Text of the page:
On occasion, I encountered things that didn’t work as intended that definitely hindered my gameplay experience. There is a tracker in the top right for the next wave of Forces of Justice (FOJ) investigators arriving, this countdown never hit zero anywhere near the arrival of new FOJ spies. The helper also announces a new wave of investigators have just arrived on the island and they never have. These feel like essential tools for keeping track of FOJ agents in your base and they were more of a hindrance than a help.
Once the agents arrive you can tag them with different ways for your minions to respond to them. The distraction tag had a frustratingly low success rate that made it almost pointless to use. Having said that, even with the shortcomings of the systems the beauty of Evil Genius 2 is there are still ways around this. I constantly missed the FOJ agents arriving or would spot them too late so I built a freeze trap right inside the door and used the notification about it being triggered to react to their presence.
The controls for the game are relatively simple and intuitive. There are a few quirks but it mostly works like any other game of this style and is easy enough to get the hang of. Construction is a fundamental part of Evil Genius 2 and it is done incredibly well. Building rooms is simple and it’s just as easy to make adjustments later on.
Evil Genius 2, fundamentally, is just fun. It’s not trying to be anything grandiose or life-changing and it doesn’t need to be. It’s the kind of game that you can easily sink hours into and that’s great to play when you’re looking to relax. You can easily come back to it after a break without feeling completely lost or overwhelmed. You won’t be so confused that you need to start over, instead you can easily just drop in and out as the mood strikes you. The game has a more-ish tendency when you’re in the height of a playthrough, there’s always just one more task you can do.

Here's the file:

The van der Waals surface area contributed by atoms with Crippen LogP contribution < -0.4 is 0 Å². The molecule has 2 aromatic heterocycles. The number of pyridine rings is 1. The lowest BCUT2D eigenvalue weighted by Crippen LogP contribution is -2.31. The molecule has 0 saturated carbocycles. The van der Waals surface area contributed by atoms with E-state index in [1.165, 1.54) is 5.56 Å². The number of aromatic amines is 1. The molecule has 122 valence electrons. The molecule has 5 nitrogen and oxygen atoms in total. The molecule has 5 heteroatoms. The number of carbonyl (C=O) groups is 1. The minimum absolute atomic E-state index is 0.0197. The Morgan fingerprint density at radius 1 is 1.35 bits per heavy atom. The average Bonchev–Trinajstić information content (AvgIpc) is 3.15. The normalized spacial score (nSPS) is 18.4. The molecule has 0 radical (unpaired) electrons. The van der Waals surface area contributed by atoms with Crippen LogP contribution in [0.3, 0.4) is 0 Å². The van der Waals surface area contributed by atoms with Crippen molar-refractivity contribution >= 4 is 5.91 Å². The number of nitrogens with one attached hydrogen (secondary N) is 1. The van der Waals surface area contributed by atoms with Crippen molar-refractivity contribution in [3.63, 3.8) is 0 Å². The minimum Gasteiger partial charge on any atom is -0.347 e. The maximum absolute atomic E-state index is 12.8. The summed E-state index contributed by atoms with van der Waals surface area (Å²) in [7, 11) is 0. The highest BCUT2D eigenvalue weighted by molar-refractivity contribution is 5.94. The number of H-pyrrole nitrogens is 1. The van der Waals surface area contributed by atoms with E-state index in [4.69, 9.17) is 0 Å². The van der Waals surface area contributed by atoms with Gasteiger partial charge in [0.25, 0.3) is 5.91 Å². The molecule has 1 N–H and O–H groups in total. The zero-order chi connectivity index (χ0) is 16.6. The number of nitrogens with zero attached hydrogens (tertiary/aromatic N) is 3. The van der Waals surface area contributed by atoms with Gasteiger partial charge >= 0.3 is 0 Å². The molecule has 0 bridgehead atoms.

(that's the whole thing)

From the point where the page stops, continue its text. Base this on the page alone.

It’s also a game perfectly designed to be replayed and restarted to your heart’s content. The stories of the Geniuses will be the same but there are so many different paths to take to get to the end. The story also isn’t at the forefront of the gameplay experience and so it doesn’t feel like replaying it will get tiresome or repetitive. Instead, it feels like each replay will just add more possibilities. Add into that the sandbox mode and you really can go mad with power.
The accessibility features for Evil Genius 2 are undeniably simple but, in my opinion, effective. The accessibility menu offers the ability to immediately pause the game if certain requirements are met, such as the high alert alarm going off. This allows players to take the time to process and react to events without falling behind or missing something important. The game features multiple colourblind modes accommodating the most common forms of colour blindness. There is never anything said in the game that is not also written on-screen so while you might miss ambient noises there is no risk of missing anything important.
The accessibility feature I made the most use of was the custom difficulty option. This allows you to tailor the game to your own strengths and weaknesses and make it a truly unique experience. I played on a custom difficulty level where most settings were set to medium, or the default, with a few settings on easy. This included settings such as power consumption because that had been a constant issue for me in a preview playthrough and it took away from my enjoyment. By customising the difficulty I was able to adapt the game to the areas I was more interested and capable in without hindering myself in other areas.
Should you play Evil Genius 2?
Evil Genius 2 has no delusions about what it’s trying to do. It’s simply trying to be a good sequel to a classic, well-loved game and at that it more than succeeds. Its simplicity or lack of innovations aren’t shortcomings. Instead, it allows the game to do what it does best without trying to be something it isn’t. It’s just plain and simple good fun.
Game reviewed on PC with code provided by PR.
Featured image credit: Rebellion